NSCA Foundation

The risks of workplace falls


By Safety Solutions Staff
Friday, 10 February, 2017


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There are 21 workplace falls every day in Australia, according to new research.

The research and analysis by LINQ Height Safety Equipment shows that each fall results in an average of six weeks off work.

Falls are a common cause of death and injury in Australian workplaces. This is especially true in construction, where they account for half of total hospitalisations and are the most prevalent cause of death.

Ex-carpenter and height safety advocate David Crawford became a quadriplegic after a roof he was working on gave way in 1991. He has urged tradies not to leave their harnesses sitting in the back of their ute.

“Your harness is not going to help you unless you’re actually wearing it,” said Crawford, who works with Spinal Cord Injuries Australia’s (SCIA) Teamsafe program. 

“I constantly see guys standing on roofs without harnesses. I see plumbers erecting cleaning gutters. I see tradesmen hanging over the edges. They have no fall protection, no harnesses, nothing.”

Crawford has also pleaded with workers to speak up about their safety concerns and for management to listen, citing this as critical to improving all aspects of safety on-site.

However, while wearing a harness will definitely improve the chances of survival in a fall, it must be appropriately designed and fitted.

Crowd at one of David Crawford's talks.

Many workers who are wearing a harness are rescued unconscious after a fall, which is attributed to a violent collision between the fall arrest connection hardware and a worker’s head during the moment of impact.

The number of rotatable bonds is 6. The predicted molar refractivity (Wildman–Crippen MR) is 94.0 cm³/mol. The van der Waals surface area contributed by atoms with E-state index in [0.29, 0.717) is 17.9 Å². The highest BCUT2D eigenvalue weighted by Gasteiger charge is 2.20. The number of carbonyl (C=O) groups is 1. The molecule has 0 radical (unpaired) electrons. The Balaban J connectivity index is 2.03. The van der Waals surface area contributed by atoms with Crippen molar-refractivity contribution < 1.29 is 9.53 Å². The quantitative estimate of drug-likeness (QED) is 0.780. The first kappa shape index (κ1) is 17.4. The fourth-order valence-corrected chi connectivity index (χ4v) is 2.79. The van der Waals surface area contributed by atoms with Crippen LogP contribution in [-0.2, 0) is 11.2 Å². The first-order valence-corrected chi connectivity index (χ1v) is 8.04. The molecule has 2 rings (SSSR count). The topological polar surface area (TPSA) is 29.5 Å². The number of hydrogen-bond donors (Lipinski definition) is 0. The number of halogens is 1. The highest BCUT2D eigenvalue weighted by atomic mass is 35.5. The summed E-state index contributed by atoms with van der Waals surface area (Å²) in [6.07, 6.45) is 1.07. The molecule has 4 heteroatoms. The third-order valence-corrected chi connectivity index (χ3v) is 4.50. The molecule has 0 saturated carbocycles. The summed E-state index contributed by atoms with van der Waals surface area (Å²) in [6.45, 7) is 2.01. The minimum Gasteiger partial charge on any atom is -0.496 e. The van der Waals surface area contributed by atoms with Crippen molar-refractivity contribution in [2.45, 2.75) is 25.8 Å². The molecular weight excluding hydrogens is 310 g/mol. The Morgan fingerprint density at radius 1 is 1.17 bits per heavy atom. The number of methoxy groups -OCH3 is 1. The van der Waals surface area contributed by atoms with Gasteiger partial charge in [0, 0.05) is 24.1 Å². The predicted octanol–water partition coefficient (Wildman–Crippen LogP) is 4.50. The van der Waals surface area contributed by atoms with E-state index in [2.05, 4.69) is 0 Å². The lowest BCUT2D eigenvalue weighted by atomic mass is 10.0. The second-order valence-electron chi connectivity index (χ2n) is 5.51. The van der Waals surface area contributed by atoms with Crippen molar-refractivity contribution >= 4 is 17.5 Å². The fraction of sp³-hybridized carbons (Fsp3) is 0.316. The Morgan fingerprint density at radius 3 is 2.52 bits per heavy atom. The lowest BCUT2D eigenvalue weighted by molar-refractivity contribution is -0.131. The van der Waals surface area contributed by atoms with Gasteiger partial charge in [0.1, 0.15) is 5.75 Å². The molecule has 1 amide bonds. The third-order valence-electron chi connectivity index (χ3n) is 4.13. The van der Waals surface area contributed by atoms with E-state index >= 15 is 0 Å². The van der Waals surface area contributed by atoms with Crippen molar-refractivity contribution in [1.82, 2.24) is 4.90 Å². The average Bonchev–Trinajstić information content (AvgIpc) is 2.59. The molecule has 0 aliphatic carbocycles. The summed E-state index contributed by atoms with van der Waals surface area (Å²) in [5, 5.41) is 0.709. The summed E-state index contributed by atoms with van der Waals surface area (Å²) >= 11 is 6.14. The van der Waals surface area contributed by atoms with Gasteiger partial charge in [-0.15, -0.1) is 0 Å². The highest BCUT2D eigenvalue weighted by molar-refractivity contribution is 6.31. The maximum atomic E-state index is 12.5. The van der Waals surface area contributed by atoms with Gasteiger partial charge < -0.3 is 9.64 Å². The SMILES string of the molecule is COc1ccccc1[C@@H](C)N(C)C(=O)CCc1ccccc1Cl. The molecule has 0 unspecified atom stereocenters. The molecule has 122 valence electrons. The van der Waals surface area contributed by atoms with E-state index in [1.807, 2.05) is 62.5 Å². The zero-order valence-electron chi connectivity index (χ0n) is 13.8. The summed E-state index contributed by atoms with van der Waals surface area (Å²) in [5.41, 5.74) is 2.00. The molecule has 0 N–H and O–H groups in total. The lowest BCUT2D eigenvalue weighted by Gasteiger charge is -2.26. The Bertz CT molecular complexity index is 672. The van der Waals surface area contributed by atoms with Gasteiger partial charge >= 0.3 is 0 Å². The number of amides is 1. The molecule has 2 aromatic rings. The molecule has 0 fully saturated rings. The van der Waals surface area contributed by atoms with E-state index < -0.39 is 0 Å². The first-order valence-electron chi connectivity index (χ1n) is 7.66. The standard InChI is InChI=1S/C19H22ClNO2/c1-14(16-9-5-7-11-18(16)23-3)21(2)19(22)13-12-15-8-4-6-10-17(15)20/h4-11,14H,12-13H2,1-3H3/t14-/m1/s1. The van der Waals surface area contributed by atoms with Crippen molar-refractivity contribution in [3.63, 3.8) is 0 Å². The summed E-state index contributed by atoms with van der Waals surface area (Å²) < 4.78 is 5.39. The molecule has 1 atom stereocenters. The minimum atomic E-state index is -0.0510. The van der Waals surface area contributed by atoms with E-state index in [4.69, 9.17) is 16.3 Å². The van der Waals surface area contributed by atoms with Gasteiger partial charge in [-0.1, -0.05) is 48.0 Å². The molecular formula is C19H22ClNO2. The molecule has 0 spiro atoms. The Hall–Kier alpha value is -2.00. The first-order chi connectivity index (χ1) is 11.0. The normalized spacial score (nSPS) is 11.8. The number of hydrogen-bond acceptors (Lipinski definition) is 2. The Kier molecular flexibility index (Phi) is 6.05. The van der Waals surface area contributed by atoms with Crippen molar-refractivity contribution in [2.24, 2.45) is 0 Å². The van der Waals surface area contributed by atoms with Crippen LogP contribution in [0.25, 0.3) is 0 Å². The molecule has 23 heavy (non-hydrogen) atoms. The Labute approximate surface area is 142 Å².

“Many harnesses have a floating rear dee set-up — a piece of plastic holding the dee in place — so that in the moment of impact there is a significant risk that the dee will break through the plastic holder, resulting in the dee and associated hardware smashing the back of the worker’s head,” said the chief technical officer of LINQ, Stephen Sugden.  

He also cited LINQ research which led to the design of harnesses with a ‘closed-loop system’, which means the dorsal dee will not move during the moment of impact. 

Sugden stressed the importance of the harness fitting correctly and having a central front attachment point, as required in Australian Standard AS/NZS 1891.1, so as to limit vectorial (sideways) forces during the moment of impact.

“You can bruise a rib, crack a rib or even puncture a lung,” he said.

Even if a worker survives a fall uninjured, they are still in danger of suspension trauma. The tourniquet effect of ongoing suspension in a harness, combined with the effect of gravity on the body, limits blood flow to vital organs and can lead to ‘orthostatic intolerance’.

“Symptoms include increased heart rate, sweating, tingling in the arms, dizziness, pins and needles, nausea, heart palpations and confusion, followed by fainting and in some cases death.”

Sugden said the use of LINQ’s suspension trauma strap will enable the removal of all pressure on the femoral artery and has been proven to alleviate the dangers of suspension trauma. 

For more information, watch LINQ’s video ‘Guide to Fall Arrest Systems’ or download its Height Safety brochure

Image credit: ©Tom Wang/Dollar Photo Club

NSCA Foundation is a member based, non-profit organisation working together with members to improve workplace health and safety throughout Australia. For more information and membership details click here
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